Background: Although satisfaction is recognized as an essential aspect in the evaluation of interventions' effectiveness, there is lack of clarity on its conceptualization and operationalization. In this article, we present conceptual and operational definitions that specify the domains and attributes of satisfaction with nonpharmacological interventions. Methods: An integrative review of conceptual and empirical literature was conducted to generate the conceptual and operational definitions of satisfaction with interventions. Fifty-six publications were included in the review. The definitions of satisfaction and the content of instruments measuring satisfaction were reviewed, compared, and contrasted to identify the domains and attributes of the concept. Results: Satisfaction is defined as the appraisal of the interventions' process and outcome. It is operationalized in 4 domains of process: (a) suitability and utility of the intervention's components, (b) attitude toward and desire to continue with the intervention, (c) competence and interpersonal style of interventionist, and (d) implementation (format and dose) of the intervention. The outcome domain includes improvement in the health problem and in everyday functions, discomfort, and attribution of the outcomes to the intervention. Conclusions: The conceptual and operational definitions can guide the development of instruments to assess satisfaction with nonpharmacological interventions, which can point to aspects of interventions that are viewed favorably or unfavorably.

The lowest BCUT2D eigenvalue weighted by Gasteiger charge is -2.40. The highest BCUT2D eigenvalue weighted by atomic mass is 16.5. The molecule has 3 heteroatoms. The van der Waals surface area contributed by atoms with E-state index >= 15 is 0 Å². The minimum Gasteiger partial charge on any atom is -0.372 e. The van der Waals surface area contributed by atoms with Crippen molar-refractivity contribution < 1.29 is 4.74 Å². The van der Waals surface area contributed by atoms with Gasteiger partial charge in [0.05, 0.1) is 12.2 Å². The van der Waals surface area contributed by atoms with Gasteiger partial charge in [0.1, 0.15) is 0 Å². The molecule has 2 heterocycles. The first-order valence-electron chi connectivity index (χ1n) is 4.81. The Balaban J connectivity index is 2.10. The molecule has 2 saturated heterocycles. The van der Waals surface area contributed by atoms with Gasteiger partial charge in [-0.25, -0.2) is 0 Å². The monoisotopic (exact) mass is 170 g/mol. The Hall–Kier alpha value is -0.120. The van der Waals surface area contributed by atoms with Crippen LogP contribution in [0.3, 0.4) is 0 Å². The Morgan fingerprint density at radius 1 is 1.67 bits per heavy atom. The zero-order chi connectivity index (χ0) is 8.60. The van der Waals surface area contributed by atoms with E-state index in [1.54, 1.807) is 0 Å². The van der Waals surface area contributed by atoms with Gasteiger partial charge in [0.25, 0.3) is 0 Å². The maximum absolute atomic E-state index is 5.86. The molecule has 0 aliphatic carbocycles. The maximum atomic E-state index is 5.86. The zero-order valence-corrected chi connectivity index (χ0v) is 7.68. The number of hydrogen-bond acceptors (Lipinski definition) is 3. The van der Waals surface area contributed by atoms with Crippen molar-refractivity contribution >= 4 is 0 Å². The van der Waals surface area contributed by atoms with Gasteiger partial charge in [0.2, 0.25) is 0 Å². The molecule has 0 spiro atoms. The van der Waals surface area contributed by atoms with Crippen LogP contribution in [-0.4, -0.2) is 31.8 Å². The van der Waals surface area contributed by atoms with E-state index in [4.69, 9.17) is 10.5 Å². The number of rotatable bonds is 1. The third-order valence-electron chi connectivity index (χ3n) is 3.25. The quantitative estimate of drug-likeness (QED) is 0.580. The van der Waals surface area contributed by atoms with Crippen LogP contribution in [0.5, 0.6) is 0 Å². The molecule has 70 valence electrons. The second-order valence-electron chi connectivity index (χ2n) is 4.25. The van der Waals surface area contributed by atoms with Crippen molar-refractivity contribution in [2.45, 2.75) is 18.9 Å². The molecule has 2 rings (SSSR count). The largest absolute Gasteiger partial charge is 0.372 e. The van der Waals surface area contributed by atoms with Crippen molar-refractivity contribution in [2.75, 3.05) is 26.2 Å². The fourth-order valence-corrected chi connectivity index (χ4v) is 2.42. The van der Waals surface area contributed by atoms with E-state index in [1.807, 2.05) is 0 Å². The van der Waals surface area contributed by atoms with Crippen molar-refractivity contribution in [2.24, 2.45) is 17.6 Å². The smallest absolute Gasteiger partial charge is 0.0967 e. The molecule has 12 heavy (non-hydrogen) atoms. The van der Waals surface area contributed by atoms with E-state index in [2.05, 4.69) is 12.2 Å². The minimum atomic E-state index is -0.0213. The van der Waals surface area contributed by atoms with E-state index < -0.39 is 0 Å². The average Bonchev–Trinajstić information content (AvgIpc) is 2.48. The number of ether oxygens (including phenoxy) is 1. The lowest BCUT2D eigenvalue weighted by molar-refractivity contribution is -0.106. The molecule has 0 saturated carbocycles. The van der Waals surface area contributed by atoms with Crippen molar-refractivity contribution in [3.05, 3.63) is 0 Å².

ASJC Scopus subject areas
- Research and Theory